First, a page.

Southend Interactive - Deathrow and the Future
|In 2002, Southend Interactive released their very first game, Deathrow. We talked with founder and Lead Programmer Daniel Jeppsson about Deathrow and the future of Southend.
|05.02.05 - 7:48 pm
XG: Could you tell us a little about yourself, what you did on Deathrow and how it has been to develop the game?
DJ: Hi, my name is Daniel Jeppsson and I was lead programmer on Deathrow and also one of the founders of SouthEnd Interactive. I'm also a longtime gamer and have been playing computer games since the Sinclair Spectrum.
XG: Deathrow was your very first game and it must have been your little baby. How did you feel when it finally went gold and you had to let it go? Did you have any expectations to how the gamers and press would welcome the game?
DJ: It was a great feeling to finally release our first game. We all felt the game was good but we were aware it was pretty hardcore so it was never a given how reviewers would like the game. We still have a huge list of features we would have liked to add but I think the game itself turned out better than most people expected. Especially since it was our first title.
XG: Unfortunately Deathrow didn't get much publicity at all, not even when the great reviews began to appear. How do you feel about that and do you blame anyone?
DJ: We were aware that the game itself would be hard to sell. It's very hardcore and futuresport games have traditionally never sold that well. So getting a publisher to trust a first time developer AND publish this kind of game was probably pretty lucky. That said, I had hoped our publisher would have pushed the game more than they did, but in the end it is a business descision. It's just sad that non-mainstream games have a hard time getting enough marketing.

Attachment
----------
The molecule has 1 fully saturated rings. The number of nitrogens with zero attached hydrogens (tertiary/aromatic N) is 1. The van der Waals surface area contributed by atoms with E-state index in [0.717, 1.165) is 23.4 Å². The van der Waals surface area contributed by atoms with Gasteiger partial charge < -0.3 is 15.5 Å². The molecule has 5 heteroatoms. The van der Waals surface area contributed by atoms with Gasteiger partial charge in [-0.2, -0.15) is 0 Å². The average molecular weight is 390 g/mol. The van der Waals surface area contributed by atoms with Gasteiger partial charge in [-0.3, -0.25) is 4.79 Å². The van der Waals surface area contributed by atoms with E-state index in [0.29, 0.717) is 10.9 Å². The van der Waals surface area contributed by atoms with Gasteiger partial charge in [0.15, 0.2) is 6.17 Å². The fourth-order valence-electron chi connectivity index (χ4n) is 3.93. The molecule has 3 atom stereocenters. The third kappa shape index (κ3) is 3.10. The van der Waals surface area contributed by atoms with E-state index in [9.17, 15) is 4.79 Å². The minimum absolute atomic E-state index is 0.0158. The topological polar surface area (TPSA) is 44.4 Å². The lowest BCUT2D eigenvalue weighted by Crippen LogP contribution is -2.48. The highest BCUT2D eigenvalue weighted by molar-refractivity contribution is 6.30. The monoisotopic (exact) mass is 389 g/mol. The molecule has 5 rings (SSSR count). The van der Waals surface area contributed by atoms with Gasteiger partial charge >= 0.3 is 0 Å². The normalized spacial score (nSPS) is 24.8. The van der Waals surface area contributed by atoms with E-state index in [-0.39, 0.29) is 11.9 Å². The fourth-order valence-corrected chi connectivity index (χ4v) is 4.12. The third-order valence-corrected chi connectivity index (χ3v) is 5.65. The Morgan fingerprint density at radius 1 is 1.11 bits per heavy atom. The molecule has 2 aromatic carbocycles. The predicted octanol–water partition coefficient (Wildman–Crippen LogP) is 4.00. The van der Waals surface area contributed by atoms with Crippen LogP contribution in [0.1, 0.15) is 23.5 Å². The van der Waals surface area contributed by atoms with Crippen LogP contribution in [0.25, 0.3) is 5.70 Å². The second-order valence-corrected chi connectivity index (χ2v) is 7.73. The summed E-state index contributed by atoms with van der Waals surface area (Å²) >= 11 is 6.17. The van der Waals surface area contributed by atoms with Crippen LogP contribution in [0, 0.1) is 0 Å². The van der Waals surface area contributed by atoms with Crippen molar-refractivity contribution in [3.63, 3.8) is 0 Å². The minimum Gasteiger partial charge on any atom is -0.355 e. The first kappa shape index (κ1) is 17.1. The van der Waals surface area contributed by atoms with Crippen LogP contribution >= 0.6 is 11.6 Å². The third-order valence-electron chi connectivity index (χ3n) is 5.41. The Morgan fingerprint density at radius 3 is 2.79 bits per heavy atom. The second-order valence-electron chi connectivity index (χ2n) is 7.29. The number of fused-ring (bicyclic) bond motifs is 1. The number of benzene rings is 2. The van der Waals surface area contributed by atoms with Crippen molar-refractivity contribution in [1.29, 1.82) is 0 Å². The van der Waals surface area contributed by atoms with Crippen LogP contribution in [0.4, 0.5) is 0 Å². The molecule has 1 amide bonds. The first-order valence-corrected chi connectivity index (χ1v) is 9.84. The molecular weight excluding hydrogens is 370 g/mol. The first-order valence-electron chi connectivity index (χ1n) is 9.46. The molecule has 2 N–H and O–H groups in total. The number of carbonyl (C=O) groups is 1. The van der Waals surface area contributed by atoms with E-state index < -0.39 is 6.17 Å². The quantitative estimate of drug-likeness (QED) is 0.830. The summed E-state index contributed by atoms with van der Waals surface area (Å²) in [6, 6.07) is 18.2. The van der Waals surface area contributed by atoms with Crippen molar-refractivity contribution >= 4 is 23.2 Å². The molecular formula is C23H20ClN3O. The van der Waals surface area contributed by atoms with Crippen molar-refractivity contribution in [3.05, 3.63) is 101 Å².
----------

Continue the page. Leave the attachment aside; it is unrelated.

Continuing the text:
XG: So what was it like to work on Xbox and do you plan to continue Only on Xbox?
DJ: We all loved working with the Xbox. Getting all the advantages of a PC (API, harddrive, shaders, etc) with the advantages of a console (fixed platform, specialised code, unified controls, etc) is awesome. And with Deathrow we really didn't have time to get all the cool stuff in that we wanted to have but still ended up with a good looking game. We will continue making games for the Xbox, that is for sure! Other platforms might be added to our engine and we already support PC/Windows so future games could be multiplatform. We would never let one system limit the other versions though. That is why we create all graphics and sound in very high detail so we can instead optimize the different platforms after their specific capabilities.
XG: Deathrow is a great game - something both gamers and the press agrees on. So did the game turn out as you expected or was there some things you wanted to include before releasing it?
DJ: Oh yes! We had a huge wishlist with things we never had time to include. Xbox live and a Franchise/Tournament mode to name two of them. But I am very happy about the number of things we did have time to add. Especially since it was our first game.
XG: You're a swedish developer and since there's no truly big publisher in scandinavia, was it difficult for you to find one? Did it affect the development of Deathrow?
DJ: Actually, we put up some information, screenshots from our engine and text about our game on a homepage and the very next day we had email from most of the major publishers in our inbox. That was really incredible. But getting from first contact to a signed deal took much longer though.
XG: What is your view on the three-way battle of the giants [Microsoft, Nintendo and Sony]. Is it good for the games industry? Who do you think will win?
DJ: Yes, I think it is good to see real competition in this business. Hopefully once the nextgen consoles come the battle will be even more even. That way the consumers win!
XG: Since Xbox has a built-in harddisk, you do have the possible to release new players, teams and other unlockables. Are you planning on doing that?
DJ: That is up to our publisher at this point. Our next game will definitively support Xbox live in some way and downloadable content. However at this time we need to focus on our next project and can't afford to develop add-ons without funding.
XG: Xbox Live is very popular at the moment and many gamers feel like that's the only thing Deathrow really needs. Is there any way you could implement Xbox Live in Deathrow and are you considering it?
DJ: Also up to our publisher. I would prefer an all-out sequel with Live and all the other stuff we wanted to add. Deathrow on Xbox Live would rock!
XG: Now that Deathrow is out on the market, life must go on. So what are you up to now? Can you give the first details on your future project?
DJ: We are currently showing different concepts to publishers and continue developing our engine and technology at the same time. It's still too early to show though but it looks very promising (in my totally unbiased opinion ;)